Saturday, September 24, 2011

No. 84: Water business in Japan and the world (3) (September 24, 2011)

Waterworks system in Japan
The waterworks business in Japan is classified into three kinds: (1) Water service companies that provide water service supply to a population of more than 5,000, (2) Water distributors that supply water to the water service companies, and (3) Water service companies that provide simple water service to a population less than 5,000. (1) is mainly managed by municipalities, and there are 1,317 companies across the country. (2) is conducted by local governments and group of companies made up of several municipalities, and there are 78 businesses. The waterworks business is mostly managed by the public sector because of the necessity to maintain an appropriate pricing system and implement risk management in time of disaster and emergency. Accordingly, all the operators involved in the waterworks business adopted the independent accounting system, and about 90% of them report net profits.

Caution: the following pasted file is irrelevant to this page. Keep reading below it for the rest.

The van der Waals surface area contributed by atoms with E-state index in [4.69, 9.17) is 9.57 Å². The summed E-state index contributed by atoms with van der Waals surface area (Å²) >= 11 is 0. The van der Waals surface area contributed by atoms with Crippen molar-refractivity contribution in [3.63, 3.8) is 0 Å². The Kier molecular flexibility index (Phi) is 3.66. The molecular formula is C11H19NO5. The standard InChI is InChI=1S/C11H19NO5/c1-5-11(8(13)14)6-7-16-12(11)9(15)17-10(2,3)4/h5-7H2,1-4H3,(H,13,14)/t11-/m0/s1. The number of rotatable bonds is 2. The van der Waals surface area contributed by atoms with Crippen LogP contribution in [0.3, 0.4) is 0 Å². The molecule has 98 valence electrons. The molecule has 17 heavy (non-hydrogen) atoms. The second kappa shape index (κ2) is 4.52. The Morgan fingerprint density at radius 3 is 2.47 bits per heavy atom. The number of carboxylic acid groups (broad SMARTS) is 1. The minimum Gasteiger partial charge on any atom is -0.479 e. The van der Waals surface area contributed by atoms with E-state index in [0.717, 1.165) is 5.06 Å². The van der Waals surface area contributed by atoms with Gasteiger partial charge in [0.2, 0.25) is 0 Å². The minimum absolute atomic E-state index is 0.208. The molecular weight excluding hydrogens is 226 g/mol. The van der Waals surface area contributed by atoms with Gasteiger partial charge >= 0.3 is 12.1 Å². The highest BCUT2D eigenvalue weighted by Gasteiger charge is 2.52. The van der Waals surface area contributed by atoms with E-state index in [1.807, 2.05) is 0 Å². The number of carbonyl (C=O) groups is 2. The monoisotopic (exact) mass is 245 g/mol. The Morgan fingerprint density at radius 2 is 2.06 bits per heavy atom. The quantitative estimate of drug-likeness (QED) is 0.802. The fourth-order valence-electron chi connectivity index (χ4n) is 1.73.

Although business is profitable, Japan’s waterworks business currently has two serious problems. One is the necessity to upgrade and renovate the existing facilities in the days of falling population, and the advent will be at one bust. The Ministry of Health, Labour and Welfare reports that demand for renewal will be one trillion yen per year in the mid-2020. At present, the revenue, which comes from cash flow and subsidies, is about 1,050 billion yen, whereas annual investments are about 770 billion yen. That is, capitals allocatable for new investment are only 280 billion yen. In view of the debt payment of 7,600 billion yen and an inevitable decrease of revenue due to falling population, it is rather hard to satisfy the demand for renewal from the capital point of view.

The other problem is with the inheritance of technology related to waterworks. Currently, staff members older than 50 account for about 40% in the waterworks business. They will retire in 10-15 years, but most operators are not active in recruiting new staff members. It will be increasingly an important issue to recruit new staff members for the inheritance of related technology in the waterworks business. It is too late to become active after the business fall into the red. It is necessary to promote collaboration between the public and private sectors and foster multi-regional business. (To be continued)     

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